Friday, January 29, 2010

We Interrupt this Parenting Blog for a Rant

Not that this has anything to do with parenting, but I must rant about my pet peeve: people who stop at the top/bottom of a staircase or escalator and people who come to a complete halt in a doorway. Folks, these are passageways so please keep moving. I normally start singing (aloud) Bob Dylan’s lyrics, “Don’t stand in the doorway, don’t block up the hall.”

Pamela Lewis ranted about this recently in a NY Times article titled, “Don’t you know you’re in the way?” But the focus of her rant was about people on cell-phones. Not me, I am ranting about people who choose the top/bottom of the stairs or a doorway to get bewildered in. TO WHOM IT MAY CONCERN: That is a very dangerous place to be bewildered, so please step aside. Granted that in the spacious farmland of the Midwest, this is not an issue. But, most people in the United States live and work in cities.

Just be courteous to others and be alert to their safety as well as your own. Now that I think of it…that is a rather important message for parents to convey to their children so I’m glad I blogged about it here.

Friday, January 22, 2010

Safety is Foremost and Don’t Use the Word Accident

This is the third in a series of 3 posts on Child Safety

Post 1: Better Safe than here
Post 2: Dr. Singer, Practice what you here

A recent report by the Center for Disease Control concerning childhood injury provides some very useful information. In a Washington Post article, titled “How Kids Get Hurt” author David Brown states, “Around the world, fatal injuries in children total 830,000 a year, a number equal to roughly all the children in Chicago. That’s 2270 a day, of which at least 1000 could have been prevented, experts say.”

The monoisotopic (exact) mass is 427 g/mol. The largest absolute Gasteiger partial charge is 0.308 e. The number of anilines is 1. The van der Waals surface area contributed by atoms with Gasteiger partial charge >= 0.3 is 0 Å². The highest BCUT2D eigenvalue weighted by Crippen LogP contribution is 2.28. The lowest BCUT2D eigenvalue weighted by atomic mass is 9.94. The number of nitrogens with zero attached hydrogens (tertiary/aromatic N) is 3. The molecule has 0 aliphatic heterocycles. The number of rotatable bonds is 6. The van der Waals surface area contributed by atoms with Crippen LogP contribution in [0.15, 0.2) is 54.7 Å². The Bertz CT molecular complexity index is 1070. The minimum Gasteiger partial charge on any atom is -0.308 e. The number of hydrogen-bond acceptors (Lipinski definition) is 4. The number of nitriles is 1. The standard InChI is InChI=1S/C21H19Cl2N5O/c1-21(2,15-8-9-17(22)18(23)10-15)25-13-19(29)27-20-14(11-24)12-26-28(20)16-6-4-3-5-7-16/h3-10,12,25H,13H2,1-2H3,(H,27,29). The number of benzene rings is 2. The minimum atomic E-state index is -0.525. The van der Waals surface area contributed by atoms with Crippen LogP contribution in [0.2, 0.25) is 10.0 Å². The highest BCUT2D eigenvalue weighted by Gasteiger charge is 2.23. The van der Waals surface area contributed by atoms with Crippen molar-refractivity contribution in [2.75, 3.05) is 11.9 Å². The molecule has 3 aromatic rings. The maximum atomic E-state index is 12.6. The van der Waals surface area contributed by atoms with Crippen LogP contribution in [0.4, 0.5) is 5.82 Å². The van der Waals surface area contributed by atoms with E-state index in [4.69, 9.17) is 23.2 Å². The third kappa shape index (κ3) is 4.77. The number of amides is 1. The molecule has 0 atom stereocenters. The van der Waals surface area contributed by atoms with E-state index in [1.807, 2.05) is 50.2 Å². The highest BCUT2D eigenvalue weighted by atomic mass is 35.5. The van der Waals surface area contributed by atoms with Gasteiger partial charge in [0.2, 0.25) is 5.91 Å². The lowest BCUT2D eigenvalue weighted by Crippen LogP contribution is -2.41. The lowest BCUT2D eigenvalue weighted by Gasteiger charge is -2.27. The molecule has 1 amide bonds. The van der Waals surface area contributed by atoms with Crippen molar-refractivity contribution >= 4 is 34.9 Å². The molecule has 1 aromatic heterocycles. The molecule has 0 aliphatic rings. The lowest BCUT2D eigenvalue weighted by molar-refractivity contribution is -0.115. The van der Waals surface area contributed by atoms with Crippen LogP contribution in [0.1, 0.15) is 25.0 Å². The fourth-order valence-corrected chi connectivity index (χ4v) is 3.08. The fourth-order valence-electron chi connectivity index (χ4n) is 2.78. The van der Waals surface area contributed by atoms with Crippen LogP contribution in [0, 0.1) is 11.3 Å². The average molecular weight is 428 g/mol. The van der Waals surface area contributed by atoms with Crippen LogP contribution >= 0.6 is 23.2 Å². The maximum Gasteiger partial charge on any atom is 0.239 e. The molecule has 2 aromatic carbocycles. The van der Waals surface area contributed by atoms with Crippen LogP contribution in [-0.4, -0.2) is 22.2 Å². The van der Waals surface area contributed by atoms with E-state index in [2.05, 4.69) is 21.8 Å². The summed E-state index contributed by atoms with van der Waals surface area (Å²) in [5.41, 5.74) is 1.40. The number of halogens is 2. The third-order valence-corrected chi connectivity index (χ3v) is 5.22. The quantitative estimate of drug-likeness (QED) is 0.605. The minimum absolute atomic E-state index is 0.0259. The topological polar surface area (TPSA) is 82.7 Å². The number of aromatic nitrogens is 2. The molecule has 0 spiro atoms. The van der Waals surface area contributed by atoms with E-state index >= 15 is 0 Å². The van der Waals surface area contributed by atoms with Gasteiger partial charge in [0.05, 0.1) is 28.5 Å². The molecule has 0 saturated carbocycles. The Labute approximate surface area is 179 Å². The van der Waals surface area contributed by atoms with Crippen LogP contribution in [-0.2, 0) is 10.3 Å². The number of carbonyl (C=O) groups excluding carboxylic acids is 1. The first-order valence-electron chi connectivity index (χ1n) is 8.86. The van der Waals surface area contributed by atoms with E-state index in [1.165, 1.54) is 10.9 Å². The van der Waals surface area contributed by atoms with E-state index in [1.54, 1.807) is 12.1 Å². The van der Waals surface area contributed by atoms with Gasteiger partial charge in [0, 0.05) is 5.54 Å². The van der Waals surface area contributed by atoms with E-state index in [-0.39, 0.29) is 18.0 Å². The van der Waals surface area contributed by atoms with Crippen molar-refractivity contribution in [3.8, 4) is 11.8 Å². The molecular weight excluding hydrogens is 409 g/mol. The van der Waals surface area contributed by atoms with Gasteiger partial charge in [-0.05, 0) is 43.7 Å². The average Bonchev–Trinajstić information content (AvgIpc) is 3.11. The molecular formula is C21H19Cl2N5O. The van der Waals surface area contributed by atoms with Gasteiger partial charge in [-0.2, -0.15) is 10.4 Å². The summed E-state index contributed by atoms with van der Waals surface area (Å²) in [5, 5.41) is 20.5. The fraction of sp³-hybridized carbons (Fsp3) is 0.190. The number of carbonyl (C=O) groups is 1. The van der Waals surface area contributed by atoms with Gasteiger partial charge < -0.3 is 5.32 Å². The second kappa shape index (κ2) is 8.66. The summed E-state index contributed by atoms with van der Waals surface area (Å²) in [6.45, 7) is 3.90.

Brown interviewed Julie Gilchrist, a physician and epidemiologist at CDC, and one of the authors of the report. Brown explains, “You won’t hear Gilchrist or her colleagues use the word accidents. That word, they say, implies that the events could not have been avoided and the damage could not have been prevented—exactly the opposite message they want to convey.”

STATS from David Brown:
**Childhood injuries cause the nation about $300 billion a year.
**In motor vehicle deaths, the risk that comes with age reflects numerous behaviors and vulnerabilities. As soon as a child is able to exert willpower, risk goes up. Of children four and younger who are killed, 30% are unrestrained. Of teenagers killed, more than half are not wearing seatbelts.

STATS from the CDC Childhood Injury Report:
**On average 12,175 children…zero to 19 years of age die each year in the United States from an unintentional injury.
**Males have higher injury death rates than females.
**Injuries due to transportation are the leading cause of death for children.

The leading causes of injury death differ by age group:
**For children less than one year of age, two thirds of injury deaths are due to suffocation.
**Drowning is the leading cause of injury death for those one to four years of age.
**For children five to nineteen years of age, the most injury deaths are due to being an occupant in a motor vehicle traffic crash.

**An estimated 9.2 million children annually have an initial emergency department visit for an unintentional injury.
**Males generally have higher non-fatal injury rates than females.
**Injuries due to falls are the leading cause of non-fatal injury: each year, approximately 2.8 million children have an initial emergency department visit for injuries from a fall. For children less than one year of age, falls account for over 50% of non-fatal injuries.

Thursday, January 14, 2010

Spouse Disability Leads to Greater Marital Satisfaction?

The time has come in this blog, to add a new key word: counterintuitive. That word came to mind when I read about one study done at Brigham Young University which found that the onset of physical disability boosts marital happiness more often than not.

Consider these two Findings:
>Both men and women, regardless of age, reported being happier in their marriage after they themselves became physically disabled.

>Men whose spouse became physically disabled also experienced greater happiness in their relationship.

"The numbers show that couples seem to come together when one of them experiences physical limitations," said lead author Jeremy Yorgason, a Brigham Young University professor. The results - published in the journal Research on Aging - are based on information provided by 1,217 married people randomly selected from around the country. Researchers tracked the lives of the study participants for 12 years.